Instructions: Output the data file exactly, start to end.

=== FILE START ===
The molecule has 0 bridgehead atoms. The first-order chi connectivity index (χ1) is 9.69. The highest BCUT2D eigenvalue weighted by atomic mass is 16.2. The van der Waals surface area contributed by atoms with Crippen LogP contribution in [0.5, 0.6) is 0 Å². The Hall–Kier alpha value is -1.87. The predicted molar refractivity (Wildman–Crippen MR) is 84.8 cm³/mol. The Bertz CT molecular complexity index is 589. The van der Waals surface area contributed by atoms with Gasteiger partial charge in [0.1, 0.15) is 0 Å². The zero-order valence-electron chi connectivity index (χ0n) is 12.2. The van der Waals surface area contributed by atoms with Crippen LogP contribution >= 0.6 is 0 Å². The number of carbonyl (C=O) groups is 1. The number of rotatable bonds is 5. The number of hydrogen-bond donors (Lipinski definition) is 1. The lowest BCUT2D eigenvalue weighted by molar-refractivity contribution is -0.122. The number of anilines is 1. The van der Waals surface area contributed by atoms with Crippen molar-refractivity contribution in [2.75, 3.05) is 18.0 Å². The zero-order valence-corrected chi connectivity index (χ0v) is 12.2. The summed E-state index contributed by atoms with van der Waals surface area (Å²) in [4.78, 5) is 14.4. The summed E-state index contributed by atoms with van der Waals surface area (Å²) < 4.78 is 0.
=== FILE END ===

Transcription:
The molecule has 0 bridgehead atoms. The first-order chi connectivity index (χ1) is 9.69. The highest BCUT2D eigenvalue weighted by atomic mass is 16.2. The van der Waals surface area contributed by atoms with Crippen LogP contribution in [0.5, 0.6) is 0 Å². The Hall–Kier alpha value is -1.87. The predicted molar refractivity (Wildman–Crippen MR) is 84.8 cm³/mol. The Bertz CT molecular complexity index is 589. The van der Waals surface area contributed by atoms with Gasteiger partial charge in [0.1, 0.15) is 0 Å². The zero-order valence-electron chi connectivity index (χ0n) is 12.2. The van der Waals surface area contributed by atoms with Crippen LogP contribution >= 0.6 is 0 Å². The number of carbonyl (C=O) groups is 1. The number of rotatable bonds is 5. The number of hydrogen-bond donors (Lipinski definition) is 1. The lowest BCUT2D eigenvalue weighted by molar-refractivity contribution is -0.122. The number of anilines is 1. The van der Waals surface area contributed by atoms with Crippen molar-refractivity contribution in [2.75, 3.05) is 18.0 Å². The zero-order valence-corrected chi connectivity index (χ0v) is 12.2. The summed E-state index contributed by atoms with van der Waals surface area (Å²) in [4.78, 5) is 14.4. The summed E-state index contributed by atoms with van der Waals surface area (Å²) < 4.78 is 0.